Sunday, June 29, 2008

Igawa sent back down; young stud called up

Without much fanfare the Yanks called up a 23-year old reliever from the minors yesterday named Dave Robertson. He was not a high draft pick like Hughes, Kennedy, or Joba, but he's been producing in the minors.

Evidence: 51 2/3 innings between AA and AAA this year -- he has allowed 26 hits and struck out 74. Over the last two seasons he has pitched 136 innings without allowing a home run, to the tune of a 1.12 ERA and a 0.92 WHIP. You read those numbers correctly. He is the anti-Kei Igawa.

Who knows how well this will translate to the big leagues, but those are the kind of eye-popping numbers that could lead to him becoming a prominent fixture at the back of the bullpen. The only red flag to me is 16 walks allowed in 33 innings at Scranton -- will need to improve on that as he matures.

Hopefully this guy pans out, and along with the emergence of Jose Veras could give Girardi some solid options in the 7th and 8th innings so that Cashman doesn't feel pressured to make a deal for someone. With Ohlendorf disappointing and Edwar Ramirez not consistent enough to pitch pressure-packed innings, Robertson could really play an important role down the stretch.

Friday, June 27, 2008

The Mets have given up on the season

During the start of the SNY broadcast for the first of today's two-stadium doubleheader, it was annouced that the Mets were wearing their blue hats in honor of playing their last game at Yankee Stadium. So, it seems as though the Mets have given up on trying to reach the World Series this year and some other NL team will lose in the last game played at Yankee Stadium.

Can Joba Pitch In October?

Hey, we're all delighted that Joba has proven just as spectacular as a starting pitcher as he was in middle relief. Thank God their jerking him around and changing his role mid-stream has seemingly not affected him at all. Go Joba! Boy, Hank is smart!

Now here's my question. Is there any scenario under which Joba can pitch in the post-season? Won't he hit his inning limit for the year by early September? We're gonna miss him in October but of course we might not get there anyway without sterling pitchng like Joba has delivered.

Thursday, June 26, 2008

Nice Debate

Bravo Mike and Joe. I doubt there was a clear winner, but that was as well written and though out debate as I've ever heard or read from any sports writers, pundits, talking heads, etc. Your ideas were so lucid and analytical that I agreed with both of you with every comment and then switched when I heard the other guy's rebuttal (accept the A-rod stuff, he's just a metro with purple lipstick). Maybe one of you should try being a professional writer! No wait...that's just ludicrous.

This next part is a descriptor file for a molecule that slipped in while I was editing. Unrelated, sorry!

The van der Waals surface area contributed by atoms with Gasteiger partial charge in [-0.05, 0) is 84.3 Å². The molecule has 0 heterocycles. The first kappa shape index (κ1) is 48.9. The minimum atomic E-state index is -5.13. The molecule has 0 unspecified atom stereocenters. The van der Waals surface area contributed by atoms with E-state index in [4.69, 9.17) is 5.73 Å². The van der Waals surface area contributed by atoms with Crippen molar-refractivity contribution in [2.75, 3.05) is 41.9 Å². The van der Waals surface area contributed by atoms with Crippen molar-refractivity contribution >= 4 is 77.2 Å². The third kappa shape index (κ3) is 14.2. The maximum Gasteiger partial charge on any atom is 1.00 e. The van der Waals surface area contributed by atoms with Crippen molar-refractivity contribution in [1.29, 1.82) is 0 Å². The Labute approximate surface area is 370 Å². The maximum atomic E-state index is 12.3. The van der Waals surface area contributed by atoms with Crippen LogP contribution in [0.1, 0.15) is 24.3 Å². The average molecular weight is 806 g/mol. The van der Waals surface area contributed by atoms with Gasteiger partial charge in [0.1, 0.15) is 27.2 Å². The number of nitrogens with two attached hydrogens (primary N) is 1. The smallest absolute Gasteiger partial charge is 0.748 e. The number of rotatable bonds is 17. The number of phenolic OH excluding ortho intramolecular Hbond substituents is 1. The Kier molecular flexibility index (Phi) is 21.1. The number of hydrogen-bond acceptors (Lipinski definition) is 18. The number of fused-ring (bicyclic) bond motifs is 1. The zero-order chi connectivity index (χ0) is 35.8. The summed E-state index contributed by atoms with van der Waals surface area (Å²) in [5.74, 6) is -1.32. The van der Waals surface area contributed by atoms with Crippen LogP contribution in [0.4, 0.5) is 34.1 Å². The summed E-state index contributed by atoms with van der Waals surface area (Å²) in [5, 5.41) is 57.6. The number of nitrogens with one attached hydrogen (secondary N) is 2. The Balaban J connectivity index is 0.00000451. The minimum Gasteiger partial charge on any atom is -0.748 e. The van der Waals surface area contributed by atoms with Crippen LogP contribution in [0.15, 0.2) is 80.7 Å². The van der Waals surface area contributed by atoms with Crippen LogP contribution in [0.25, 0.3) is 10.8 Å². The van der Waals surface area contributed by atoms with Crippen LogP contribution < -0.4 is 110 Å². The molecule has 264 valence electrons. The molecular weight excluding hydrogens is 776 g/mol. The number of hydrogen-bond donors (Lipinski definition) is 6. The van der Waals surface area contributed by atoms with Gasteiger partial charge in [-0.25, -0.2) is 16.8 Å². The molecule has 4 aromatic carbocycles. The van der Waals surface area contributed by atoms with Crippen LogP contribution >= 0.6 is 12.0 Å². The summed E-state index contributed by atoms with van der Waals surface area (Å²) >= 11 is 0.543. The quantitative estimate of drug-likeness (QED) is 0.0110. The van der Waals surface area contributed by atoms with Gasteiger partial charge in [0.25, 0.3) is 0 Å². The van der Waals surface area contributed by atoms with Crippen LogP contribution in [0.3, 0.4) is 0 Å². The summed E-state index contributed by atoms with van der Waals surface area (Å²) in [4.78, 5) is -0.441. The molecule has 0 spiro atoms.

Andy Phillips is back in New York

Too bad Michael has tickets at the wrong stadium.

Friday, June 20, 2008

Hard Rock Yankees

Can we all agree that putting a Hard Rock Cafe in the new Yankee Stadium is sad, pathetic (the Hard Rock brand is so tired and played out -- any chain would be annoying but this one is so LAME) and generally indicative of how much the new stadium is going to suck for average fans?

Who here is a Yankee fan?

I'll take some liberties with this...

People Michael Likes: Jeter, Mo, Posada, Melky, Cano, Joba, Wang, Hughes, Kennedy, Matsui
People Michael Does Not Like: A-Rod, Giambi, Abreu, Pettitte*, Farnsworth
Not Sure About: Damon, Mussina

Common thread: If you were fortunate enough to be drafted by the Yankees, or perhaps sign with them as a penniless teenager from a Latin American country, then you are a Real Yankee and Michael will root for you.

If on the other hand you had the audacity to play for another MLB team, and at some point -- whether it was your choice or that of your former team, you despicably found yourself sullying the vaunted pinstripes, then Michael will rue the day you became a baseball player and root for the day when you are replaced by a Clipper.

So I guess the question is -- what makes Bobby Abreu a "hired gun" and not Hideki Matsui? Really, what makes ANY player on the team that has passed their arbitration years NOT a hired gun? Think Jeter would have re-signed with the team for $50mm if the Mets offered $100mm? No way, nor would anyone expect him to. But they are all hired guns if you think about it.

My point is this...we root for the uniform, which means we root for the players wearing them. Now that is obviously not unconditional. You've made it a point not to support players connected to the steroid scandal, and while I don't agree, I totally understand it. What I don't understand is not supporting players that give it their all on and off the field. That's all I ask. If they are really good at what they do, I'll like them even more. If they are the best player of all time (A-Rod), I'll get ticked off when people fail to appreciate their contributions.

Now of course its more fun if a player comes up through the farm system -- but they don't all pan out the way you want. And if a team like the Yankees wants to compete for championships every year, they need to supplement that internal talent base from time to time with smart trades and strategic free-agent acquisitions.

Look at Boston. How many World Series would they have won without David Ortiz, Manny Ramirez, Curt Schilling, Johnny Damon, Josh Beckett, Kevin Millar, Dave Roberts (cringe), Daisuke Matsuzaka, Jason Varitek, Mike Lowell, etc. etc. etc.? Answer: None. And you know what? Without exception, Boston fans grew to appreciate those players for their contributions to the success of the team -- regardless of how they made it to Boston.